Why are we stepping away now?

While it was always intended that the project should be locally-led, and that our role was only short term, the decision for Rewilding Britain to move on at this moment reflects the views of some local people and farming unions who were unhappy at our involvement.

Community views are at the heart of Summit to Sea and how we want to work at Rewilding Britain. To succeed, Summit to Sea has to be both locally led and supported by the community, as it finds ways to help both people and nature to thrive.

The project’s steering group — which is formed from representatives of all of the partner organisations involved in the project — took on board concerns raised by local people over the past year. Together we agreed it was important to make changes to how Summit to Sea is managed, and we felt the time was right for Rewilding Britain to step aside from the project. We hope those who were concerned about our involvement will now be able to support the initiative going forwards.

Why were people so concerned?

There is passionate debate around what rewilding is and how it might work in practice in different parts of the UK. For some, Summit to Sea’s associations with rewilding and Rewilding Britain were felt to be incompatible with their own hopes for mid-Wales. It’s not for us to speak for those people – but it is important that we listen to and respect their views, and that we learn lessons.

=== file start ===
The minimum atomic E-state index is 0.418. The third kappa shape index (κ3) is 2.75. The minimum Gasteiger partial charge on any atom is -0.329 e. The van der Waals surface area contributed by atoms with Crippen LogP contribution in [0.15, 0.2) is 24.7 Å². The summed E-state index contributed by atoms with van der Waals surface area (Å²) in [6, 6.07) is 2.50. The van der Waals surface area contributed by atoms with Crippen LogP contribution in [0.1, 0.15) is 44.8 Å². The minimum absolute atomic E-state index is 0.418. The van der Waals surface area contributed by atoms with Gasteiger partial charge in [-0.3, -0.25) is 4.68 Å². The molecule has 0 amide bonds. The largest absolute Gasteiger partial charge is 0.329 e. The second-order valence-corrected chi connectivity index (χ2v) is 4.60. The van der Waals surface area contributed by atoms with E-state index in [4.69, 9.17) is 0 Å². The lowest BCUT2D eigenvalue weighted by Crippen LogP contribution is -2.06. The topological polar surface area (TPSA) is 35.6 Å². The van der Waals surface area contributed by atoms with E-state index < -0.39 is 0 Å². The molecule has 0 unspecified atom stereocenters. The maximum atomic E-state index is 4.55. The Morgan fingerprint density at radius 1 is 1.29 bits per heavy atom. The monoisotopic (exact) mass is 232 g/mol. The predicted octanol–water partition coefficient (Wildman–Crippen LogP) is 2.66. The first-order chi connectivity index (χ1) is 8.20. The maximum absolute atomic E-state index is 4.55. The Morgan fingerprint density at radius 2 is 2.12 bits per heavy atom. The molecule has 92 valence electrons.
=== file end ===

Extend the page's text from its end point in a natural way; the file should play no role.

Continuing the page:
Rewilding is a challenging idea for many people, and it’s up to us to work alongside communities to demonstrate that rewilding can bring multiple benefits and is not a threat. People – and their cultural and economic connections to the land – are central to that.

When people’s livelihoods and culture are tied to the land, sometimes for hundreds of years, their views on the future of the land are key. Farmers and rural communities have faced risks to their livelihoods for decades, and are understandably concerned about what the future brings.

What lessons have we learned?

There has been a lot of information in circulation, some of which was incorrect or misconstrued. There was never a plan to reintroduce bears or wolves to the area, for example. And the project is not about telling people what they should do with the land — or about buying land up. The project is simply looking for more nature, diversity, and opportunities for people. Our communication and engagement with local communities about this issue and others should have been better.

Face-to-face meetings and workshops were held over a period of 18 months to involve people locally in the project’s design. This included with farming unions, community members, local businesses, government bodies and other important stakeholders. However, we should have been more proactive in speaking to a wider range of people more generally.

We’re committed to putting these lessons into practice as we move on to focus on catalysing and supporting large-scale nature restoration projects elsewhere.

What’s happening next?

Summit to Sea now has three Welsh speaking staff on the ground in the Dyfi Valley, and the team recently launched a 12-month community engagement process to ramp up interaction with local people as plans for the project evolve.